by Katie Vloet and Dan Shine
It might be the first written opinion of Cornelia Kennedy, the longtime Michigan judge who had a pioneering and distinguished judicial career. Back in May 1936, she was 15-year-old Cornelia Blanche Groefsema writing about the dangers of forest fires to her classmates in the Edison News, her Detroit school newspaper.
Kennedy discussed how early Michigan was covered in forests and the “pioneers said to themselves, ‘These forests can never be destroyed.’ But today the forest covers little of the soil of this territory,” she wrote. While on vacation in the Rocky Mountains the previous summer, Kennedy wrote about seeing a forest fire, tree trunks burning brightly at night and smoke filling the air.
“All that was left was a mass of smoldering logs,” Kennedy penned. “This can be avoided. We must stop forest fires.”
For someone who was nearly the first woman appointed to the U.S. Supreme Court and was called the “First Lady of the Michigan Judiciary,” Kennedy’s short item in her school paper as a teenager is hardly the most important or most illuminating paper in the 60-plus boxes of personal and professional items that make up her extensive collection at the Bentley Historical Library. But it does provide insight into the thoughtful girl who would become one of the most respected and groundbreaking judges in Michigan and the country.
Born in Detroit, Kennedy and her two sisters were raised by their father, Elmer Groefsema, after their mother, Mary, died unexpectedly when Kennedy was nine.
Whether it was their mother’s death when they were young or other factors, the three sisters remained close throughout their entire lives. An August 2003 letter in the collection from her sister Margaret, days before Kennedy’s 80th birthday, shows that bond. “Dear Nealie,” her sister typed, “These passing years have made me think how special you are and how much you have done for other people all through your life, especially for me.” She wrote about how Kennedy would sit in the middle of the family car’s backseat as kids so each of her sisters could sit by a window “and not poke each other and cause a ruckus.”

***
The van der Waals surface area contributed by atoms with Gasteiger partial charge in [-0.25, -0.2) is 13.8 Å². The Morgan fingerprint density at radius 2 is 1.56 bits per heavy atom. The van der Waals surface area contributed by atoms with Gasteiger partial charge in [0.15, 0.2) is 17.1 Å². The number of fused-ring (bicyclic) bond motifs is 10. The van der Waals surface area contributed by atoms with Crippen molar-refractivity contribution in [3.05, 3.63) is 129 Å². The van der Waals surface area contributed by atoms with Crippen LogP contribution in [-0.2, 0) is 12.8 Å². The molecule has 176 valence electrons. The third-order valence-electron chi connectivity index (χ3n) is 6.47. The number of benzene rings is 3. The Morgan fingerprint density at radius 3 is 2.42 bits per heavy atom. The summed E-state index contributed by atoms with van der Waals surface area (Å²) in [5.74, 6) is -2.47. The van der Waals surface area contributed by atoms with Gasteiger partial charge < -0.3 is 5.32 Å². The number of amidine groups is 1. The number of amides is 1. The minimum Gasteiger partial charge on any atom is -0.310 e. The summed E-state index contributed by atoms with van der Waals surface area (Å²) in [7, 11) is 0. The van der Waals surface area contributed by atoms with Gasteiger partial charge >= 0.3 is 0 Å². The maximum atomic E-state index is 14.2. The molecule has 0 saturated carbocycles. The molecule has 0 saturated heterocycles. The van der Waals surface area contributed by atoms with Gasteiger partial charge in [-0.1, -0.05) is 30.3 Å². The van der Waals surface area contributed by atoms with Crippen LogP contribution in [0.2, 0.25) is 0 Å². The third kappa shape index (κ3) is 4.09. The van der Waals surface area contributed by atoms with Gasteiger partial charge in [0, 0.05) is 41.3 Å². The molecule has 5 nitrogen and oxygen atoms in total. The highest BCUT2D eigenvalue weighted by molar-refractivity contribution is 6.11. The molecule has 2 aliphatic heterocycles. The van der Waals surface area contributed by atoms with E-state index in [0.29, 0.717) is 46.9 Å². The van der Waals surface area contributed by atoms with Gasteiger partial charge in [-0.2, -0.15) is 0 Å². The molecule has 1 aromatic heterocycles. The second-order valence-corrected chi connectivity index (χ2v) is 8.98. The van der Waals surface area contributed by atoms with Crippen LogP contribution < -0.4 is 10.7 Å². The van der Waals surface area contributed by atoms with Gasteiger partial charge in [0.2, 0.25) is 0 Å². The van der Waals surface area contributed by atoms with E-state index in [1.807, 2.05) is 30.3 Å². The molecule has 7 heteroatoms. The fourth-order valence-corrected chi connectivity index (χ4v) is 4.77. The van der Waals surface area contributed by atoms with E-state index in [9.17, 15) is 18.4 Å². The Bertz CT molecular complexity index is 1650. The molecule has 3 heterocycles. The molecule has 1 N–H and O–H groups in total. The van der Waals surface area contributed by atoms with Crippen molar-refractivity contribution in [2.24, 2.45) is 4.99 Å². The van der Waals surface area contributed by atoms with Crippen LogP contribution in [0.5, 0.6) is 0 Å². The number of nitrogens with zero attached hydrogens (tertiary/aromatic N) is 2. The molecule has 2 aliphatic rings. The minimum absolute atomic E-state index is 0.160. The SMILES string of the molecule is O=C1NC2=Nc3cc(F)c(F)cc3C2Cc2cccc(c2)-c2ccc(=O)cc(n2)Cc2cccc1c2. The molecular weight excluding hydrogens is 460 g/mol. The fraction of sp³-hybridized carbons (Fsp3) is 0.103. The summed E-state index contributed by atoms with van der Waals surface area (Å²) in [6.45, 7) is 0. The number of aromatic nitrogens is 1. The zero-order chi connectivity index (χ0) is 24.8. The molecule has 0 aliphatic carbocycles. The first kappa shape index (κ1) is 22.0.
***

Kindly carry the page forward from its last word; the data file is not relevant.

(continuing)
“You are my dearest friend,” her sister wrote. “I feel so fortunate to be your sister.”
Kennedy inherited her love of the law from both parents; their father, a 1917 University of Michigan Law School graduate, was a distinguished Detroit trial lawyer, and their mother had been taking classes part-time at the law school prior to her death.
Their father thought all three of his daughters should go to college, and firmly believed that they should not necessarily be steered toward careers in teaching or nursing, as was the case with many educated women at the time.
All three excelled in school, as was evidenced by a letter in Kennedy’s Bentley papers from the principal of Redford High School praising the Groefsema girls.
“I know I am speaking for all of the teachers who have known your girls when I say congratulations and unstinted praise to you and the others in your family group who have helped these girls to become the fine characters that they are,” the principal wrote to Elmer Groefsema.
After attending U-M for her undergraduate degree, Kennedy went to Michigan Law and was one of fewer than 10 women in the class. After graduating in 1947, Kennedy clerked for a judge and then joined her father’s practice in Detroit. It was a time when being a female lawyer was still a novelty to some. She recalled one New York firm telling her that it hired women during the war, but “too bad for me, the war was over,” Kennedy said in a 2012 interview with the Michigan Law School’s Law Quadrangle magazine.
She never argued a case while a clerk, and remembers the early days of her law career as lonely. “Women just didn’t ask men to have lunch with them,” she said.
Her first jury trial—in Detroit’s Common Pleas Court—did draw an interested crowd, Kennedy recalled in a speech when she received the Frank Murphy Award from the Detroit Bar Association in 2011. The first draft of her acceptance speech—later typed on large index cards—was handwritten on nine notepad pages with a pale blue border and a drawing of three potted flowers on the bottom. In her talk, she recalled that first trial and how the attorney representing the other party also was a woman.
“It might have been the first jury trial tried by two women,” she told the audience that day. “The trial lasted two days and was well attended by lawyers who wanted to see two women trying a jury case.”